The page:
• Control Master
  • Agent Authentication
What is ControlMaster?
SSH Control Master is a feature which allows multiplexed connections. Performance wise this is great since you only have to authenticate to the target system on the first SSH session and then, depending on the SSH daemon configuration you can open multiple new SSH sessions through the already established connection. This can be tuned on the server side with the following two directives

MaxSessions
Specifies the maximum number of open sessions permitted per network connection. The default is 10.
MaxStartups
Specifies the maximum number of concurrent unauthenticated connections to the SSH daemon. Additional connections will be dropped until authentication succeeds or the LoginGraceTime expires for a connection. The default is 10.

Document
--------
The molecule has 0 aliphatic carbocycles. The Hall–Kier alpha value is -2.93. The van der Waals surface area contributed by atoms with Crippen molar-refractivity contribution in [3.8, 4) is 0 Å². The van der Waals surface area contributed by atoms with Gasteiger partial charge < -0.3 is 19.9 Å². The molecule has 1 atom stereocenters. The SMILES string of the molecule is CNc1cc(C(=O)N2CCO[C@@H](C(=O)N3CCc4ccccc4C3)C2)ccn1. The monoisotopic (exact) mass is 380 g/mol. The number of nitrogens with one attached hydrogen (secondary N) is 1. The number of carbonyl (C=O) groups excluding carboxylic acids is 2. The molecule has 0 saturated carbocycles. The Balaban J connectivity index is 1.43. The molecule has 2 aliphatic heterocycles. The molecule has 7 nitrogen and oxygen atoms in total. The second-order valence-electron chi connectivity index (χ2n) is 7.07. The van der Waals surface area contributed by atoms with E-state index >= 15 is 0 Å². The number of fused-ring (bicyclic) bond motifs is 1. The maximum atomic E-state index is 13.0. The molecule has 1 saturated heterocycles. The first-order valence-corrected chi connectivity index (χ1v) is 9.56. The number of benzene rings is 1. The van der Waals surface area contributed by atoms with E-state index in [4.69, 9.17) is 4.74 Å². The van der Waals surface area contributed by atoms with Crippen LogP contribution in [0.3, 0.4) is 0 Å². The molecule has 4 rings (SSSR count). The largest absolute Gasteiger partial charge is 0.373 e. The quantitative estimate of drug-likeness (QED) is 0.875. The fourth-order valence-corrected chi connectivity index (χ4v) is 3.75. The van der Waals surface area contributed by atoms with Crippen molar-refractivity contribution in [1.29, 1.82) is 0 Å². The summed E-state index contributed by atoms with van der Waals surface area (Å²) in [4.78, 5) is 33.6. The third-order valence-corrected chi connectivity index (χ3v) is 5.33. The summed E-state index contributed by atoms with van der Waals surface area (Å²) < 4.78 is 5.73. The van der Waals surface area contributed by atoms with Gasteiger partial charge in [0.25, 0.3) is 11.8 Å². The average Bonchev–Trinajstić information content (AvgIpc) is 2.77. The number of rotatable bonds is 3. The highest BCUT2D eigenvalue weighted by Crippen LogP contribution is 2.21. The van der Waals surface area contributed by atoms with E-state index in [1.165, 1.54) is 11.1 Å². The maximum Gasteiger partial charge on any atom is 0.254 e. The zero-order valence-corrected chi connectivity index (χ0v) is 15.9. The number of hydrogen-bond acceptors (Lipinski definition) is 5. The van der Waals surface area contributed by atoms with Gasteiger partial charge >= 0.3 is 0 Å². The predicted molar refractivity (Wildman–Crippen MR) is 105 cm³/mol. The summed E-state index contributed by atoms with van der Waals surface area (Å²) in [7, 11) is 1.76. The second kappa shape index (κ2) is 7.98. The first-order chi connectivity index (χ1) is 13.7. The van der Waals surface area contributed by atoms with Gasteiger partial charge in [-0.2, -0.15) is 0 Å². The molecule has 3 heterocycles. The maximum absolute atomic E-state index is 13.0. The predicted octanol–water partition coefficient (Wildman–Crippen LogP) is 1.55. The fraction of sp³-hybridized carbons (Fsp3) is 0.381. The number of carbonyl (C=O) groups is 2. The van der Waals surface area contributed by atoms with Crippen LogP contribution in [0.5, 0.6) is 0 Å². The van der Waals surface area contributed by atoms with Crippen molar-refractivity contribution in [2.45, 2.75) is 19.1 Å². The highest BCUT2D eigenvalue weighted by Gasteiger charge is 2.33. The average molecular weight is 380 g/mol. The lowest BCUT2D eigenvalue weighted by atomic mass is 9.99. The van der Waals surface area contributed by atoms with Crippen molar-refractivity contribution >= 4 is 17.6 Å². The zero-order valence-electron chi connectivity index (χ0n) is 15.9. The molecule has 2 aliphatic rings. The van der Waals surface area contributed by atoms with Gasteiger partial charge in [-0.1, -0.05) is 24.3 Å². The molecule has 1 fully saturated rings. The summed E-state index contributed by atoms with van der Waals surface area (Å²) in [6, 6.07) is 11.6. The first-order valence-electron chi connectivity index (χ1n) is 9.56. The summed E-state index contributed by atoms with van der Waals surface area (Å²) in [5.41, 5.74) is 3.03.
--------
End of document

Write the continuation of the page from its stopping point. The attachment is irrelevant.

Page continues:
What may happen if I do not configure anything?
Control Master is enabled by default. if you don’t configure the above mentioned configurations, then regardless of how strong authentication method you are employing for your users, an attacker only has to get code execution to one of your user’s endpoints and wait for that user to SSH somewhere. The attacker can look for the open connections by inspecting the directory specified by ControlPath directive on the client’s side or just using common tools like netstat. Then, if the attacker attempts to open an SSH session to a host that it is already in the Control Master, it will require no authentication or establishing a new connection as it is re-using the existing one.

What can I do to protect myself and my organisation?